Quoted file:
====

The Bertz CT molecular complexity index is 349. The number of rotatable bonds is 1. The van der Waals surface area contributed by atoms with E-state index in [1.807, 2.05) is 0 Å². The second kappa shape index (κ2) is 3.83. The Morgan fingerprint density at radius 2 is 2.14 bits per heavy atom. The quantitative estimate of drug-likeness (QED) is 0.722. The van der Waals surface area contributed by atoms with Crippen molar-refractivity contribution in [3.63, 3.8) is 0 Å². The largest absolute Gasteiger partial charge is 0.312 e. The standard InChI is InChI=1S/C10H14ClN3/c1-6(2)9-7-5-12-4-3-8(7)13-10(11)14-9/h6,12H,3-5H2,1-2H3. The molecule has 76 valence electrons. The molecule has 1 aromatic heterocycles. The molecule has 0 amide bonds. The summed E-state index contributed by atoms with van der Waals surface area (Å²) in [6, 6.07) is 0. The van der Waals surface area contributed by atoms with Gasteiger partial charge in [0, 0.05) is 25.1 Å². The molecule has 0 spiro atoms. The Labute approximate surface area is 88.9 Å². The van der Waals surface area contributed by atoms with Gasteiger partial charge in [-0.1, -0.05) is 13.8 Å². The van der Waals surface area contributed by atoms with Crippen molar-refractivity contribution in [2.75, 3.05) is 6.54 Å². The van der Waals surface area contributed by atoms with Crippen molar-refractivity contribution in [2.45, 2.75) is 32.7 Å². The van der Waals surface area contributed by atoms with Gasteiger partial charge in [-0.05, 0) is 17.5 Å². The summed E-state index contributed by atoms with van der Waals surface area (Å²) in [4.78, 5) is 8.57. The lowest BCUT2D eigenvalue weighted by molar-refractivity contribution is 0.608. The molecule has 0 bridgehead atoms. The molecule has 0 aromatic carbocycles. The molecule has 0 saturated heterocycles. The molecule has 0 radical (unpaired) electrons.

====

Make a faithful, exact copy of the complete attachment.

The Bertz CT molecular complexity index is 349. The number of rotatable bonds is 1. The van der Waals surface area contributed by atoms with E-state index in [1.807, 2.05) is 0 Å². The second kappa shape index (κ2) is 3.83. The Morgan fingerprint density at radius 2 is 2.14 bits per heavy atom. The quantitative estimate of drug-likeness (QED) is 0.722. The van der Waals surface area contributed by atoms with Crippen molar-refractivity contribution in [3.63, 3.8) is 0 Å². The largest absolute Gasteiger partial charge is 0.312 e. The standard InChI is InChI=1S/C10H14ClN3/c1-6(2)9-7-5-12-4-3-8(7)13-10(11)14-9/h6,12H,3-5H2,1-2H3. The molecule has 76 valence electrons. The molecule has 1 aromatic heterocycles. The molecule has 0 amide bonds. The summed E-state index contributed by atoms with van der Waals surface area (Å²) in [6, 6.07) is 0. The van der Waals surface area contributed by atoms with Gasteiger partial charge in [0, 0.05) is 25.1 Å². The molecule has 0 spiro atoms. The Labute approximate surface area is 88.9 Å². The van der Waals surface area contributed by atoms with Gasteiger partial charge in [-0.1, -0.05) is 13.8 Å². The van der Waals surface area contributed by atoms with Crippen molar-refractivity contribution in [2.75, 3.05) is 6.54 Å². The van der Waals surface area contributed by atoms with Crippen molar-refractivity contribution in [2.45, 2.75) is 32.7 Å². The van der Waals surface area contributed by atoms with Gasteiger partial charge in [-0.05, 0) is 17.5 Å². The summed E-state index contributed by atoms with van der Waals surface area (Å²) in [4.78, 5) is 8.57. The lowest BCUT2D eigenvalue weighted by molar-refractivity contribution is 0.608. The molecule has 0 bridgehead atoms. The molecule has 0 aromatic carbocycles. The molecule has 0 saturated heterocycles. The molecule has 0 radical (unpaired) electrons.